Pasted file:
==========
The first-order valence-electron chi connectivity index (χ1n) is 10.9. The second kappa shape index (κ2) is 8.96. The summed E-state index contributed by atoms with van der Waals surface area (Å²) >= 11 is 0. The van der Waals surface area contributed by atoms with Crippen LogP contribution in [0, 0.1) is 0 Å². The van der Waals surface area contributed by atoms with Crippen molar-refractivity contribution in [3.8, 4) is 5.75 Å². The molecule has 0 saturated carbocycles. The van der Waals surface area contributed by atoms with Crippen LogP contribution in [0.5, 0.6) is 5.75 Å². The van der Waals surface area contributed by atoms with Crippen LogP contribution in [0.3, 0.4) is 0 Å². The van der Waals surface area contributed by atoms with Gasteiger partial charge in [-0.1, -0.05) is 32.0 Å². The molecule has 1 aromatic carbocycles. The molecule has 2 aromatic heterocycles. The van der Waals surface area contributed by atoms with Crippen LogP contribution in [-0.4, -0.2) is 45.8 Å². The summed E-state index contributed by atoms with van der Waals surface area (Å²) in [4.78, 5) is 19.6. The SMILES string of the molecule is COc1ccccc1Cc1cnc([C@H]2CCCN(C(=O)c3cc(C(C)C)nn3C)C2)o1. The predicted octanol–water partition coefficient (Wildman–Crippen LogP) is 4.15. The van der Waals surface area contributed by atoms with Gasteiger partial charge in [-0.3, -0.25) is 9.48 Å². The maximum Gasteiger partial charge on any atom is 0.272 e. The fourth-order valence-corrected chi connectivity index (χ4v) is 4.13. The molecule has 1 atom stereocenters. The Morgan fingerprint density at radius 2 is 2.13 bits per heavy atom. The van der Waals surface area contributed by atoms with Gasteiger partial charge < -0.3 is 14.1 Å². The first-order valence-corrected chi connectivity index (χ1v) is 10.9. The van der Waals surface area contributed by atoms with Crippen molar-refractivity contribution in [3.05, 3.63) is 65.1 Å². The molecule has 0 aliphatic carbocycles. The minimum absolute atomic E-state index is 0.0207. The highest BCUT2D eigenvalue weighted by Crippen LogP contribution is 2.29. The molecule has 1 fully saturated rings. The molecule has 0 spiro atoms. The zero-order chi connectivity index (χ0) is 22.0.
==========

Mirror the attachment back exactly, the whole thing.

The first-order valence-electron chi connectivity index (χ1n) is 10.9. The second kappa shape index (κ2) is 8.96. The summed E-state index contributed by atoms with van der Waals surface area (Å²) >= 11 is 0. The van der Waals surface area contributed by atoms with Crippen LogP contribution in [0, 0.1) is 0 Å². The van der Waals surface area contributed by atoms with Crippen molar-refractivity contribution in [3.8, 4) is 5.75 Å². The molecule has 0 saturated carbocycles. The van der Waals surface area contributed by atoms with Crippen LogP contribution in [0.5, 0.6) is 5.75 Å². The van der Waals surface area contributed by atoms with Crippen LogP contribution in [0.3, 0.4) is 0 Å². The van der Waals surface area contributed by atoms with Gasteiger partial charge in [-0.1, -0.05) is 32.0 Å². The molecule has 1 aromatic carbocycles. The molecule has 2 aromatic heterocycles. The van der Waals surface area contributed by atoms with Crippen LogP contribution in [-0.4, -0.2) is 45.8 Å². The summed E-state index contributed by atoms with van der Waals surface area (Å²) in [4.78, 5) is 19.6. The SMILES string of the molecule is COc1ccccc1Cc1cnc([C@H]2CCCN(C(=O)c3cc(C(C)C)nn3C)C2)o1. The predicted octanol–water partition coefficient (Wildman–Crippen LogP) is 4.15. The van der Waals surface area contributed by atoms with Gasteiger partial charge in [-0.3, -0.25) is 9.48 Å². The maximum Gasteiger partial charge on any atom is 0.272 e. The fourth-order valence-corrected chi connectivity index (χ4v) is 4.13. The molecule has 1 atom stereocenters. The Morgan fingerprint density at radius 2 is 2.13 bits per heavy atom. The van der Waals surface area contributed by atoms with Gasteiger partial charge < -0.3 is 14.1 Å². The first-order valence-corrected chi connectivity index (χ1v) is 10.9. The van der Waals surface area contributed by atoms with Crippen molar-refractivity contribution in [3.05, 3.63) is 65.1 Å². The molecule has 0 aliphatic carbocycles. The minimum absolute atomic E-state index is 0.0207. The highest BCUT2D eigenvalue weighted by Crippen LogP contribution is 2.29. The molecule has 1 fully saturated rings. The molecule has 0 spiro atoms. The zero-order chi connectivity index (χ0) is 22.0.